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edition 5 (230)
May 2018
Investment & Finance

It’s not the letterhead that counts

As the real estate market matures, it has been evolving away from the big legal brands
It’s not the letterhead that counts
(From the left): Aleksandra Kaczmarek, Przemysław Kucharski and Bartosz Łaski

A few months ago they left the corporations they worked for and went their own way. How have they fared since taking this bold step? What has been the reaction of the market towards them? And was it a good time to take this plunge into the unknown? We talked about all this and many other issues with the founders of the Kucharski & Partners law firm

Eurobuild CEE: After years of working in corporations, you have recently decided to set up your own business. What has been your initial experience since taking this step?

Aleksandra Kaczmarek, managing associate, Kucharski & Partners: A corporation can spoil you a bit - apart from the actual work, you don’t have to deal with organisational issues as often as you do on your own. At the beginning of our business we faced many of these. Seemingly trivial matters, the resolution of which wouldn’t have previously taken more than a few hours, can now absorb you for a week or even two. However, because of this we’ve discovered talents in ourselves that we didn’t even suspect we had [laughs]. Everyone who’s started their own business knows perfectly well what I’m talking about and what you have to face: the day is still 24 hours long and needs to be divided not only into the actual work – we have to be available to our clients after all – but so that we can also focus on the organisational matters that other departments won’t do for us, as we could have expected in a corporation. This was a kind of shock for us, but after doing all this for several months we can say that we have emerged from it unscathed.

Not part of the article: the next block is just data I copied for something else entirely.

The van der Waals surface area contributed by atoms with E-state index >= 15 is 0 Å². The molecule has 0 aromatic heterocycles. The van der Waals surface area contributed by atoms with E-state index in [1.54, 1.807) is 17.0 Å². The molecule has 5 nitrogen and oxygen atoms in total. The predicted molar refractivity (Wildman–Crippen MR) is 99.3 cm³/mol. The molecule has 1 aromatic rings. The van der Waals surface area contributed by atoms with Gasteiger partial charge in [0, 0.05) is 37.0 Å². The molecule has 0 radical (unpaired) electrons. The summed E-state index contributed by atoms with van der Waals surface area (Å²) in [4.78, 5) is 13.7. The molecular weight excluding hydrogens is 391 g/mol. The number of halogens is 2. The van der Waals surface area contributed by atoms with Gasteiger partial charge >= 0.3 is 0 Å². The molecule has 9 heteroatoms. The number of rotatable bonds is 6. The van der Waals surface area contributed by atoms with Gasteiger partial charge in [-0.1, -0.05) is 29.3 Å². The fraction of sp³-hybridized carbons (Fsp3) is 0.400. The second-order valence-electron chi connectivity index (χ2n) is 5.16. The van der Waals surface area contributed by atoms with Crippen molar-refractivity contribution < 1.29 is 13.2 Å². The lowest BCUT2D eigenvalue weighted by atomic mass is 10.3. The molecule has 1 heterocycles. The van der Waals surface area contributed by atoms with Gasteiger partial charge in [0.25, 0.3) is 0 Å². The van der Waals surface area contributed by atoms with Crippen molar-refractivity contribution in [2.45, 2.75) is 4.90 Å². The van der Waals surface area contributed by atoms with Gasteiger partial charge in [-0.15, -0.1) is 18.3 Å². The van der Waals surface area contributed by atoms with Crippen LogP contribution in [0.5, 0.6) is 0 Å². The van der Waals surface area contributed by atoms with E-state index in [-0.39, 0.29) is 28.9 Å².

Bartosz Łaski, managing associate, Kucharski & Partners: We have also been surprised by the positive reaction from the market and our clients. This has given us a great deal of encouragement. Because of our total involvement in the work of the office, we have more control over everything. We can approach things in our own way. We can eliminate the shortcomings that large organisations struggle with and improve the work on our clients’ cases. We have attempted to convey this approach in our vision statement: ‘Light touch. Heavyweight matters.’

Przemysław Kucharski, managing partner, Kucharski & Partners: Nonetheless, the resources, time and work invested at the beginning have generated results, and in our case, these have actually exceeded our initial expectations. As a consequence we have started a recruitment drive. We have received applications from lawyers who see themselves in a smaller company as well as from people with established positions in the sector who would like to work with us.

Has this warm welcome translated into something more concrete, such as contracts and clients?

Przemysław Kucharski: Although we started relatively recently, we already have a solid base of clients, whom we are very grateful to, by the way, for the trust they have placed in us.

Your clients have also left your previous corporate law firms and followed you...?